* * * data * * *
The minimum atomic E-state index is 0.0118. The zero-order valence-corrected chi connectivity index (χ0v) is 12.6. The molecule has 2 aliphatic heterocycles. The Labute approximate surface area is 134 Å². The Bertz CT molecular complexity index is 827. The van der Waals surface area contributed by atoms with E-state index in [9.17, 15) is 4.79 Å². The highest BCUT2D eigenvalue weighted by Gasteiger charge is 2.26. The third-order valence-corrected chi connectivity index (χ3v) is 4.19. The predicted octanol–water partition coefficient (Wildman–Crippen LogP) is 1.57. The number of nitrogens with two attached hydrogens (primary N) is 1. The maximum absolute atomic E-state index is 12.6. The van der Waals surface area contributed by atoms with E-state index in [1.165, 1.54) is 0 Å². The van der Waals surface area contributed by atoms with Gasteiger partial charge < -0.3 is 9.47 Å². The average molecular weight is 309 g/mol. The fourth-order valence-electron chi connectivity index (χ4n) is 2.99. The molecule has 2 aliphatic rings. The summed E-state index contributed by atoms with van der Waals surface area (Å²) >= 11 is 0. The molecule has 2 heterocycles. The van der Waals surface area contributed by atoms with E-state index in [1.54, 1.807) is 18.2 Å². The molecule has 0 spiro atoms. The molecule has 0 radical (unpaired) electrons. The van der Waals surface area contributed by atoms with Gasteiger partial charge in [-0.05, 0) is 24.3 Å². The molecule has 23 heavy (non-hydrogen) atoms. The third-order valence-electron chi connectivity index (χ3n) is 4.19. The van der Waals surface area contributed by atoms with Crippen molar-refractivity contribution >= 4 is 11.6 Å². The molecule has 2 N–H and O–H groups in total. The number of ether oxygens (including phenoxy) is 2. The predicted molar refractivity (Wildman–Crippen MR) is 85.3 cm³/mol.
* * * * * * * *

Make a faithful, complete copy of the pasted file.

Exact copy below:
The minimum atomic E-state index is 0.0118. The zero-order valence-corrected chi connectivity index (χ0v) is 12.6. The molecule has 2 aliphatic heterocycles. The Labute approximate surface area is 134 Å². The Bertz CT molecular complexity index is 827. The van der Waals surface area contributed by atoms with E-state index in [9.17, 15) is 4.79 Å². The highest BCUT2D eigenvalue weighted by Gasteiger charge is 2.26. The third-order valence-corrected chi connectivity index (χ3v) is 4.19. The predicted octanol–water partition coefficient (Wildman–Crippen LogP) is 1.57. The number of nitrogens with two attached hydrogens (primary N) is 1. The maximum absolute atomic E-state index is 12.6. The van der Waals surface area contributed by atoms with E-state index in [1.165, 1.54) is 0 Å². The van der Waals surface area contributed by atoms with Gasteiger partial charge < -0.3 is 9.47 Å². The average molecular weight is 309 g/mol. The fourth-order valence-electron chi connectivity index (χ4n) is 2.99. The molecule has 2 aliphatic rings. The summed E-state index contributed by atoms with van der Waals surface area (Å²) >= 11 is 0. The molecule has 2 heterocycles. The van der Waals surface area contributed by atoms with E-state index in [1.54, 1.807) is 18.2 Å². The molecule has 0 spiro atoms. The molecule has 0 radical (unpaired) electrons. The van der Waals surface area contributed by atoms with Gasteiger partial charge in [-0.05, 0) is 24.3 Å². The molecule has 23 heavy (non-hydrogen) atoms. The third-order valence-electron chi connectivity index (χ3n) is 4.19. The van der Waals surface area contributed by atoms with Crippen molar-refractivity contribution >= 4 is 11.6 Å². The molecule has 2 N–H and O–H groups in total. The number of ether oxygens (including phenoxy) is 2. The predicted molar refractivity (Wildman–Crippen MR) is 85.3 cm³/mol.